Cardiac outflow tract malformations in chick embryos exposed to homocysteine

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Increased homocysteine concentrations have been associated with cardiac outflow tract defects. It has been hypothesized that cardiac neural crest cells were the target cells in these malformations. Cardiac neural crest cells migrate from the neural tube and contribute to the condensed mesenchyme of the aorticopulmonary septum and outflow tract cushions of the heart. The aim of this study is to investigate the effects of homocysteine on cardiac neural crest cells in relation to heart malformations. Homocysteine was injected either into the neural tube lumen (30 μmol/l), or into the circulatory system (30 or 300 μmol/l) of chick embryos. LacZ-retroviral labeling was used to study cardiac neural crest cell migratory pathways after exposure to homocysteine. Cardiac neural crest cells contributed to the aorticopulmonary septum of both control and homocysteine-treated embryos. However, the outflow tract of homocysteine-neural tube injected embryos displayed 60% less apoptosis and 25% reduced myocardialization. A subarterial ventricular septal defect was observed in 83% of the embryos. None of these abnormalities were observed in homcysteine-circulatory system injected embryos. This study demonstrates that homocysteine disturbs apoptosis and myocardialization of the outflow tract, probably by affecting the cardiac neural crest cells. © 2004 European Society of Cardiology. Published by Elsevier B.V. All rights reserved.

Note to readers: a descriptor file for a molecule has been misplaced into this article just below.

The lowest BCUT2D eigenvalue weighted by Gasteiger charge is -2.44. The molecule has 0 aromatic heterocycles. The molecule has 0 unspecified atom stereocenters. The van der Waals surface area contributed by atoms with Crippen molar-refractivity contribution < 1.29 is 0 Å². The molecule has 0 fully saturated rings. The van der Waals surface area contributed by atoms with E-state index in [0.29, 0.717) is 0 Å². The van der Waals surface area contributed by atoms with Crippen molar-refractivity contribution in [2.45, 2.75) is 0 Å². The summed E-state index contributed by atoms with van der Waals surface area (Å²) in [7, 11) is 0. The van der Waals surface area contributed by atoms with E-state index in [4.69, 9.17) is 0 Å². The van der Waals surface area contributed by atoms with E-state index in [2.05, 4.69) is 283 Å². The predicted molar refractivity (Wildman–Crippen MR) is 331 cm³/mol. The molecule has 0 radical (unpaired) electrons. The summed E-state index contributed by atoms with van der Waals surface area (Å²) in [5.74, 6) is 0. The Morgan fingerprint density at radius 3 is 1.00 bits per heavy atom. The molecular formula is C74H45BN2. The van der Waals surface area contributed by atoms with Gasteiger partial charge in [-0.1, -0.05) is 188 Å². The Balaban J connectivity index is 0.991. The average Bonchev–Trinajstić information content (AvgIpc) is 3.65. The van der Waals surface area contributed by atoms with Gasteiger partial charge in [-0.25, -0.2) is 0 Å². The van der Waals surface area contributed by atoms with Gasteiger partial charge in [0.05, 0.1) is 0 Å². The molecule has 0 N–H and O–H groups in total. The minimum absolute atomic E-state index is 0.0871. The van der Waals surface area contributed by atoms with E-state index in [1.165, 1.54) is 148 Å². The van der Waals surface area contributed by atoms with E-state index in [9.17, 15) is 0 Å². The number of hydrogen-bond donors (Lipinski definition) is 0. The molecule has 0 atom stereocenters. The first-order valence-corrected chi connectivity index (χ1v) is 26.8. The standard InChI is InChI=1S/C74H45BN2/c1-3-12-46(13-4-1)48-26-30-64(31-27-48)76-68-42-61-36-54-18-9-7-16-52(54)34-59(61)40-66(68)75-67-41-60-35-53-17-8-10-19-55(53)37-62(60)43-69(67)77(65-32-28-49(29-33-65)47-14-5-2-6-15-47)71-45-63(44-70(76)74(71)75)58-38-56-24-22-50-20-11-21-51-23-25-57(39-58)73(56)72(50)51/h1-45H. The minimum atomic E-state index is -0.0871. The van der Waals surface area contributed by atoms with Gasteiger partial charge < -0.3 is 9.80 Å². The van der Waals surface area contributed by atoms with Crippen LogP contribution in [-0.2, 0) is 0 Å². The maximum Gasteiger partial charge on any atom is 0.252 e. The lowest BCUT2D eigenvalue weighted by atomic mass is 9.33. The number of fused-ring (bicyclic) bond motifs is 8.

Boot, M. J., Steegers-Theunissen, R. P. M., Poelmann, R. E., Van Iperen, L., & Gittenberger-De Groot, A. C. (2004). Cardiac outflow tract malformations in chick embryos exposed to homocysteine. Cardiovascular Research, 64(2), 365–373.

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